Thanks. I have been using Firefox + uBlock on Android, but Brave seems to run much better on my non-flagship smartphone.

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[–] benevol link

And don't forget to protect yourself against browser and device fingerprint tracking.

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[–] mattlondon link

I think that brave is working on anti-fingerprinting stuff too: https://brave.com/bebraveday/

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[–] glandium link

> For what it is worth, as of June 2017 gmail no longer scans email content for ads

The important part of that sentence is "for ads". Obviously, they don't do antispam out of thin air, they still have to scan email for it.

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[–] shubb link

Lately, they are offering quite good context sensitive caned responses.

For instance I got an email earlier confirming a cancellation due to illness. It suggested I respond 'Thank you for your understanding'.

That's some quite good natural language stuff running on every email, presumably building a model.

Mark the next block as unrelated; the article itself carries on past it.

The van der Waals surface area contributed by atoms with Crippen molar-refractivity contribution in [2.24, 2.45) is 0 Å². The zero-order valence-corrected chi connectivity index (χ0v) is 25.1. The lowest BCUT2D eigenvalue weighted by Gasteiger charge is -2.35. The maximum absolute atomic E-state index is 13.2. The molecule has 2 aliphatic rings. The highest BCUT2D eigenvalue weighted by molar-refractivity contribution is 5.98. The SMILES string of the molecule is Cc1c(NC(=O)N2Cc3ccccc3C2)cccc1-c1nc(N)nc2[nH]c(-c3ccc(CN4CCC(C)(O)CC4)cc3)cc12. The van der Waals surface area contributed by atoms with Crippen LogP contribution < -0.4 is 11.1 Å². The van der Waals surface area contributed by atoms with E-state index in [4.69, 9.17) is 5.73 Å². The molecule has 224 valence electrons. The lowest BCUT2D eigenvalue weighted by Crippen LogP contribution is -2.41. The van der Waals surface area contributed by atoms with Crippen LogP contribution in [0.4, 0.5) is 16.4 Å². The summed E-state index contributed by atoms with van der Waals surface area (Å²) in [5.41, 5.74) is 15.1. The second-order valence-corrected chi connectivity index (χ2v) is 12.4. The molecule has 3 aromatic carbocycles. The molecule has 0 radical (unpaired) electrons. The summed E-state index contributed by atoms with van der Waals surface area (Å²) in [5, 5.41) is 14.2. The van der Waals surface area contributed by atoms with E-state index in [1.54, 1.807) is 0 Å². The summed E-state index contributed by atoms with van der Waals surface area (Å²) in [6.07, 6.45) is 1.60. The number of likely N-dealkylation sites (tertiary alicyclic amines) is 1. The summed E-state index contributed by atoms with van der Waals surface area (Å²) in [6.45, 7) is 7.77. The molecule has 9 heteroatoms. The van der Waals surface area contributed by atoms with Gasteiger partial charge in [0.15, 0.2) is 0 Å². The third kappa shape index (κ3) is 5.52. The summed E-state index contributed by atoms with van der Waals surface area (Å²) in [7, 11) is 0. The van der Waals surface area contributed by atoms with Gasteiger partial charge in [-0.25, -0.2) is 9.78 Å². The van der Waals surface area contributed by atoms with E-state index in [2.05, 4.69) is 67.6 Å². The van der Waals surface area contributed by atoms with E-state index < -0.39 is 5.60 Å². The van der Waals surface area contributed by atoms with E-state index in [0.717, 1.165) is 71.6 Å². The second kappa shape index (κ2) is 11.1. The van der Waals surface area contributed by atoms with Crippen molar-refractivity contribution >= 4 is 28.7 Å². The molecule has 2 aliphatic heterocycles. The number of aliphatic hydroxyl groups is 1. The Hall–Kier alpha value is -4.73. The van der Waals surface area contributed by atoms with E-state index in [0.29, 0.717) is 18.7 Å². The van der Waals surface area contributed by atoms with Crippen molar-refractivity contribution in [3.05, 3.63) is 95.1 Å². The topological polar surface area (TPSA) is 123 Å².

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[–] Neliquat link

No they arent. Out of 7 groups of 3 responses, less than 4 were even semantically valid, and those at no time were relevant.

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[–] wfunction link

I just installed Brave. Then I realized it doesn't allow Chrome extensions? I have so many ranging from email notifiers to cookie opt-outs to my own custom extensions for security and usability (like one that colors usernames on HN, for example)... how should I give all those up just to use a different browser?

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[–] jaflo link

I think this is more about mobile browser choice (Chrome on Android has no extension support). On desktop, Firefox and Chromium are nice alternatives.

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[–] aphextron link